With the revelations that the NSA has the capability to monitor most any kind of electronic communication, one of the memes that’s been flying around the intertubes is that this shows how we live in something like a comprehensive surveillance state, just like the French historian Michel Foucault wrote about in his book Discipline and Punish. (Interestingly enough, the book is #1 in Amazon’s modern political philosophy category…hmmm….) Foucault’s book is ostensibly a history of criminal punishment in the West, but its real object is to illuminate (via that history) the nature of political rule from the late middle ages to our contemporary liberal world. And more to the point, Foucault means to disabuse us of the idea that our “free” society is anything free at all. Instead, he tries to show that we live in a deeply disciplinary society, where technologies of observation and manipulation cajole us into a sort of conformist docility.
The most arresting image of the book is the “panopticon,” a design for a prison first offered by the utilitarian philosopher and reformer Jeremy Bentham. In Bentham’s design, a prison would be built so that the cells would be in a circle open to a central tower, from which guards would at any moment be able to see everything in any of the cells. The prisoners, therefore, would be under constant threat of surveillance and could therefore be “reformed.” To Foucault’s mind, the panopticon represented the essence of the liberal society.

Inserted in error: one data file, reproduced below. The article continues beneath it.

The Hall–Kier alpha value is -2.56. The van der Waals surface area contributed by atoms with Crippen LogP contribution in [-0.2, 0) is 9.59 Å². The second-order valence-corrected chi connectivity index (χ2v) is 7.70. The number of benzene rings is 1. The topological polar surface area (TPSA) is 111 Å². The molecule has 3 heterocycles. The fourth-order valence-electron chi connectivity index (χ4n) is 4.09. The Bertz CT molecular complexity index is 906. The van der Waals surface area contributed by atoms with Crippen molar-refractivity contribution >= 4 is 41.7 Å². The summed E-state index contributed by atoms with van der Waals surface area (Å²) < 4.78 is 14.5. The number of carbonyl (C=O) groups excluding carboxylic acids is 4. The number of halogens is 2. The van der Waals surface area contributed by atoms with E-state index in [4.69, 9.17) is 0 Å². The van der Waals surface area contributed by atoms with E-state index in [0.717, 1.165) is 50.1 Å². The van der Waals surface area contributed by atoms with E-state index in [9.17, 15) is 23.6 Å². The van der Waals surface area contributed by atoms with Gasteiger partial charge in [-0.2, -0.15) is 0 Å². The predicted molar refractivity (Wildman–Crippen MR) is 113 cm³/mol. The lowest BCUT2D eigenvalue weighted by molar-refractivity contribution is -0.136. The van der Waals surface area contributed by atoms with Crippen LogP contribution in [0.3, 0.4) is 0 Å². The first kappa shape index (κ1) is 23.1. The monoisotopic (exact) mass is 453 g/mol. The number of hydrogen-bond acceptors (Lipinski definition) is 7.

It’s easy to see why we might then jump from the NSA’s Prism program to Foucault. But here’s what makes Foucault’s argument interesting and not just some obstruse forerunner of the “X Files” (or any other conspiracy minded move/tv show). One of the panopticon’s key features was that the tower where the guards resided was mirrored so that the prisoners could not tell if they were actually under observation at any particular moment. In fact, they need not be under observation at all for the tower to do its job. Foucault’s view was that our liberal society was indeed one of deep disciplining, but it was not the case that there was a “them” that was doing the disciplining. Rather, we all are caught up and participate in our mutual disciplining. We are, to Foucault’s mind, our own oppressors in that we impose a kind of “normalization” on one another.
What the NSA=Foucault folks suppose is that Foucault had in mind a social order in which some small elite, armed with technologies and power, would herd the rest of us into docile compliance. Foucault’s argument was actually much more worrisome: that all of us, armed with the ordinary technologies of communication and observation, would herd ourselves into docile submission. So the NSA program (whatever its merits and demerits) isn’t Foucaldian. Rather, I would argue, it is our reactions – where commentators assume their expected positions, offer ritualized expressions of support or outrage, and punish (via dialogue) those who range outside the bounds of “proper” discourse – that reminds me of Foucault.
Now, whether he’s right at all or not is a whole different matter….